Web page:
seated Wright's test for pectoralis minor syndrome form of thoracic outlet syndrome

Orthopedic Assessment of Thoracic Outlet Syndrome – Adson’s, Eden’s, Wright’s

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Note: This is the tenth blog post article in a series of 14 articles on Assessment/Diagnosis of musculoskeletal conditions of the neck (cervical spine). See below for the other articles in this series.

  • Adson’s, Eden’s and Wright’s tests are special orthopedic assessment test for Thoracic Outlet Syndrome (Fig. 10).
  • The four forms of thoracic outlet syndrome (TOS) are

Figure 10. The brachial plexus of nerves and subclavian/axillary artery and vein can be compressed in four locations, resulting in thoracic outlet syndrome. Courtesy Joseph E. Muscolino. Art work by Giovanni Rimasti.

 

Adson’s Test

Adson’s test is designed to assess anterior scalene syndrome, one of the four forms of thoracic outlet syndrome. Given that anterior scalene syndrome is a neurovascular entrapment syndrome caused by tight anterior and middle scalenes, the idea is to stretch and pull these muscles taut, causing them to further compress the brachial plexus and subclavian artery, which run between them. Adson’s test involves asking the client to rotate the neck ipsilaterally, flex it laterally to the opposite side, and extend the neck at the spinal joints (the opposite actions of the actions of the anterior and middle scalenes), while the therapist is palpating the radial pulse (Fig. 11).

Figure 11. Adson’s test for anterior scalene syndrome version of thoracic outlet syndrome. The client is asked to rotate the neck ipsilaterally, flex it laterally to the opposite side, and extend the head and neck while the therapist palpates the strength of the radial pulse. (Courtesy Joseph E. Muscolino. Originally published in the massage therapy journal (mtj): freedom from thoracic outlet syndrome. Winter 2006. Photography by Yanik Chauvin.)

A positive finding occurs if the strength (not a change in the speed of the pulse) of the radial pulse weakens, indicating compression of the subclavian artery between the scalenes. Compression of the subclavian artery is used as an indicator of brachial plexus compression, because one can assume that if the subclavian artery is being compressed, then the brachial plexus is also being compressed. If the client experiences the referral of sensory symptoms such as pain, tingling, or numbness into the upper extremity during this test, this is also considered a positive finding and indicates direct compression of the brachial plexus between the anterior and middle scalenes. Local pain in the neck is not a positive finding.

To further elicit a positive finding, the client may be asked to take in a deep breath and hold it. Because the scalenes are muscles of inspiration, this causes them to contract as they are being stretched, further increasing their tension and the possibility that they will compress the neurovascular structures located between them. However, taking in a deep breath could also increase symptoms from costoclavicular syndrome and/or pectoralis minor syndrome forms of TOS, so taking in a deep breath could create a false positive for anterior scalene syndrome.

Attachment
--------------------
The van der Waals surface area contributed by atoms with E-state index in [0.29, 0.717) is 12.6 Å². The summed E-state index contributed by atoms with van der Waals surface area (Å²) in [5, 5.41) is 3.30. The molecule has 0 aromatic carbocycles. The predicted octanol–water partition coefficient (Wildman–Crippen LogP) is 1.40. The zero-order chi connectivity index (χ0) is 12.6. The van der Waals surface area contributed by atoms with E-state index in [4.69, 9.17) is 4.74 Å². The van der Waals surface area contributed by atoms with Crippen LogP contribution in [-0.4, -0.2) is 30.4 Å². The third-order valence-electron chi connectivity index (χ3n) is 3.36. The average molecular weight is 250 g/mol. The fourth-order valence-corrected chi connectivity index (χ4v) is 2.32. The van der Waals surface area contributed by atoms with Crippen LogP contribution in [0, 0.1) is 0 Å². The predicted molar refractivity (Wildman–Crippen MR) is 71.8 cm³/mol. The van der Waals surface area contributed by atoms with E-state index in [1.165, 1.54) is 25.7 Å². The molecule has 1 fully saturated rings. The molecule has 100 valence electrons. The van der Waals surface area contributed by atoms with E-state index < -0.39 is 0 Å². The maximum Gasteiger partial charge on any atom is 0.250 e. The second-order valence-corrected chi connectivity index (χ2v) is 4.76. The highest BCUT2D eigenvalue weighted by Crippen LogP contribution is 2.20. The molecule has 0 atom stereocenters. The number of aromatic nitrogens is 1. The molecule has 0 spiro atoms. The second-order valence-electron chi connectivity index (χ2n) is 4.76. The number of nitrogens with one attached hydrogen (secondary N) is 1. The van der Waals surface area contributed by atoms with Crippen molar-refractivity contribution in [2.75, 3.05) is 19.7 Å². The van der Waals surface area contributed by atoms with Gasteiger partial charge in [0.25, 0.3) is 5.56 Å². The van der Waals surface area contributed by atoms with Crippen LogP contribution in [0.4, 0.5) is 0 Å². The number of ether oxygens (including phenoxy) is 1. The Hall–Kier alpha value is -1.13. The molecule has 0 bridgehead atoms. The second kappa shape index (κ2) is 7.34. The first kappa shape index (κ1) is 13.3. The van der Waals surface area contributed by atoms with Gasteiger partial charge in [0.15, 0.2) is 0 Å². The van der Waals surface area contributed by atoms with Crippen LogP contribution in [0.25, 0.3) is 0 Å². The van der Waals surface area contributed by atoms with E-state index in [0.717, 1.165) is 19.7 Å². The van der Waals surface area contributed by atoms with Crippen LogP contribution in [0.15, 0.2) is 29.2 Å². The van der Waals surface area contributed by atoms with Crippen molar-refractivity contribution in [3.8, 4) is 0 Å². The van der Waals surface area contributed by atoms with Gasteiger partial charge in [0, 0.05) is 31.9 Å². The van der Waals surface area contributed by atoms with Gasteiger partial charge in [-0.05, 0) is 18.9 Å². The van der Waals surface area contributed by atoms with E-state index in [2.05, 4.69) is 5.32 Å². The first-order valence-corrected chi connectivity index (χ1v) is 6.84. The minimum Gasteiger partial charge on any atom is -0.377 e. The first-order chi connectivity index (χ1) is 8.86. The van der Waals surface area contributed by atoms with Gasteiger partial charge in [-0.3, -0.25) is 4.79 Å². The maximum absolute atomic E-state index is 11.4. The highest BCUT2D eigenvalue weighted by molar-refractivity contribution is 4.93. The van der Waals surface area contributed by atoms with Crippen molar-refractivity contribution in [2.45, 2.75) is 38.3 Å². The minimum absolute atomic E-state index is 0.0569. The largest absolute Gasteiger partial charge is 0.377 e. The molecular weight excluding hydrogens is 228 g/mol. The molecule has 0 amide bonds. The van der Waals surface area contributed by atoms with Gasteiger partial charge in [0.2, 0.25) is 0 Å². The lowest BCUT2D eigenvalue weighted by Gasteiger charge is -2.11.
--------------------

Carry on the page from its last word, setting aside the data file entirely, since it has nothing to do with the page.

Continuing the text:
Note: Adson’s test will also usually show positive if the client has a cervical rib, causing thoracic outlet syndrome.

 

Eden’s Test

Eden’s test is designed to assess for costoclavicular syndrome, another one of the four forms of thoracic outlet syndrome. Costoclavicular syndrome is a neurovascular entrapment syndrome caused by a decrease of the costoclavicular space between the first rib (“cost” means rib) and clavicle. Eden’s test further decreases this space by bringing the clavicle and first rib closer together, causing further compression of the brachial plexus and the subclavian artery and vein, which run through this space. Eden’s test involves asking the client to push out the chest and pull the shoulder girdles back, as if assuming a military position of attention, while the therapist palpates the strength of the radial pulse (Fig. 12). Pushing the chest out brings the first rib forward, while pulling the shoulder girdles back brings the clavicle back, thereby decreasing the space between them.

Eden’s test is also known as the military brace test.

Figure 12. Eden’s test for costoclavicular syndrome form of thoracic outlet syndrome. The client is asked to push the chest out and pull the shoulders back as if standing at military attention, while the therapist palpates the strength of the radial pulse. (Courtesy Joseph E. Muscolino. Originally published in the massage therapy journal (mtj): freedom from thoracic outlet syndrome. Winter 2006. Photography by Yanik Chauvin.)

A positive finding is a weakening of the strength of the radial pulse (not a change in the speed of the pulse), indicating compression of the subclavian artery in the costoclavicular space. It can be assumed that if the subclavian artery is being compressed, the brachial plexus is also being compressed. Thus, as with Adson’s test, subclavian artery compression is used as an indicator of brachial plexus compression. If the client experiences the referral of sensory symptoms such as pain, tingling, or numbness into the upper extremity during this test, it is also considered a positive finding and indicates direct compression of the brachial plexus in the costoclavicular space. Local pain in the neck or chest is not a positive finding.